The US-led missile strike against Syria, allegedly aimed at suspected chemical weapon sites, has reportedly resulted in the destruction of a pharmaceutical facility used to produce cancer drugs.
The Institution for the Development of Pharmaceutical and Chemical Industries in Barzeh, which was one of the targets of the recent US-led attack against Syria, was used to produce medical drugs which are currently in short supply in the country due to sanctions imposed by the West, Press TV reports.
“Since the Syria crisis broke out, the country has been short of all kinds of medicines due to the sanctions from Western countries. Foreign companies stopped exporting high-quality medicines to Syria, especially anti-cancer medicines. So we have been conducting researches on anti-cancer medicines here, and three cancer drugs have been developed,” the facility head said.
He also remarked that neither he nor his colleagues would’ve been able to remain at the facility like they do now if it contained any chemical weapons like the US authorities claimed.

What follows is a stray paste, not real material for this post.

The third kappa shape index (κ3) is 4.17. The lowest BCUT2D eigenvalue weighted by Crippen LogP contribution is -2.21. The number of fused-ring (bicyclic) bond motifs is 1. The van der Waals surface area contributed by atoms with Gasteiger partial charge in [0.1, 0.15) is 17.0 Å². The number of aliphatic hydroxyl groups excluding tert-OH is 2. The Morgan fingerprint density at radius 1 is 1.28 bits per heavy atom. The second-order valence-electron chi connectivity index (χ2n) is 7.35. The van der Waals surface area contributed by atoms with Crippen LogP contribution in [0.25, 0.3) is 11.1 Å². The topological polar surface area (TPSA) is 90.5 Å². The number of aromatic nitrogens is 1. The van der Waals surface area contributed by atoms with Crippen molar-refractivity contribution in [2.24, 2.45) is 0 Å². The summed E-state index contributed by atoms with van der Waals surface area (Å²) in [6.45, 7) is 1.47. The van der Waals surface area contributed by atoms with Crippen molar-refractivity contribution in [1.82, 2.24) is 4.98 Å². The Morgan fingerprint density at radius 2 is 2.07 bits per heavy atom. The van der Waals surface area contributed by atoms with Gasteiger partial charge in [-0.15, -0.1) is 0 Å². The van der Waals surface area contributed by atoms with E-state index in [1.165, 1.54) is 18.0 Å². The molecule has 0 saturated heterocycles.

“If there were chemical weapons in the building, we would not be here. My colleagues and I came here at 05:00 this morning. If there were chemical weapons, we would need to wear masks and take other protective measures to be staying here,” the man explained.
The research center is located in the Barzeh neighborhood near Damascus and is comprised of scientific labs and an educational center, according to the Syrian Arab News Agency.
Earlier, the United Kingdom, the United States and France launched strikes at Syria over reports of a chemical attack in the city of Douma, with the three countries firing over 100 missiles at the Middle Eastern country.
Most of the missiles, however, were reportedly intercepted by Syrian air defense forces.
Syria’s President Bashar Assad has slammed the attack as an act of “aggression” and praised the quality of the Soviet-made weapons from the 1970s that were used by his country to repel the strike.